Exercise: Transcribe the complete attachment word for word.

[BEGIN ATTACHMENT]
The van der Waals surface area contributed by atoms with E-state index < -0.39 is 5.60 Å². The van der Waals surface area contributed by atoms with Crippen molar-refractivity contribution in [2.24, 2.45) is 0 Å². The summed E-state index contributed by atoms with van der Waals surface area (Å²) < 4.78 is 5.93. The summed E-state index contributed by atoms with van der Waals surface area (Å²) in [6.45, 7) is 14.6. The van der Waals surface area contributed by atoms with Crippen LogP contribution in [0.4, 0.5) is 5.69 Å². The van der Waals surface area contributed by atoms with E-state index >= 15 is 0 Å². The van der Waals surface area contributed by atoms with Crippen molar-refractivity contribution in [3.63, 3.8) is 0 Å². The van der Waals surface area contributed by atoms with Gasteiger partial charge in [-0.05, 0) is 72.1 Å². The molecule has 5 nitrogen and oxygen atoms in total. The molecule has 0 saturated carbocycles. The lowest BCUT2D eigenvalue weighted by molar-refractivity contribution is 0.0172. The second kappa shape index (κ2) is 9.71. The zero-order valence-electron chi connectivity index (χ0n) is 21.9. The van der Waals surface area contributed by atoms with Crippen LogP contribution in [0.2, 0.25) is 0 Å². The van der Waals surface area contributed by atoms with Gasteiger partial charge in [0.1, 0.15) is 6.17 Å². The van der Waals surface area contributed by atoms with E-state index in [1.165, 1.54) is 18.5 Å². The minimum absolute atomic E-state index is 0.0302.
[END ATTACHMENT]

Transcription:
The van der Waals surface area contributed by atoms with E-state index < -0.39 is 5.60 Å². The van der Waals surface area contributed by atoms with Crippen molar-refractivity contribution in [2.24, 2.45) is 0 Å². The summed E-state index contributed by atoms with van der Waals surface area (Å²) < 4.78 is 5.93. The summed E-state index contributed by atoms with van der Waals surface area (Å²) in [6.45, 7) is 14.6. The van der Waals surface area contributed by atoms with Crippen LogP contribution in [0.4, 0.5) is 5.69 Å². The van der Waals surface area contributed by atoms with E-state index >= 15 is 0 Å². The van der Waals surface area contributed by atoms with Crippen molar-refractivity contribution in [3.63, 3.8) is 0 Å². The van der Waals surface area contributed by atoms with Gasteiger partial charge in [-0.05, 0) is 72.1 Å². The molecule has 5 nitrogen and oxygen atoms in total. The molecule has 0 saturated carbocycles. The lowest BCUT2D eigenvalue weighted by molar-refractivity contribution is 0.0172. The second kappa shape index (κ2) is 9.71. The zero-order valence-electron chi connectivity index (χ0n) is 21.9. The van der Waals surface area contributed by atoms with Crippen LogP contribution in [0.2, 0.25) is 0 Å². The van der Waals surface area contributed by atoms with Gasteiger partial charge in [0.1, 0.15) is 6.17 Å². The van der Waals surface area contributed by atoms with E-state index in [1.165, 1.54) is 18.5 Å². The minimum absolute atomic E-state index is 0.0302.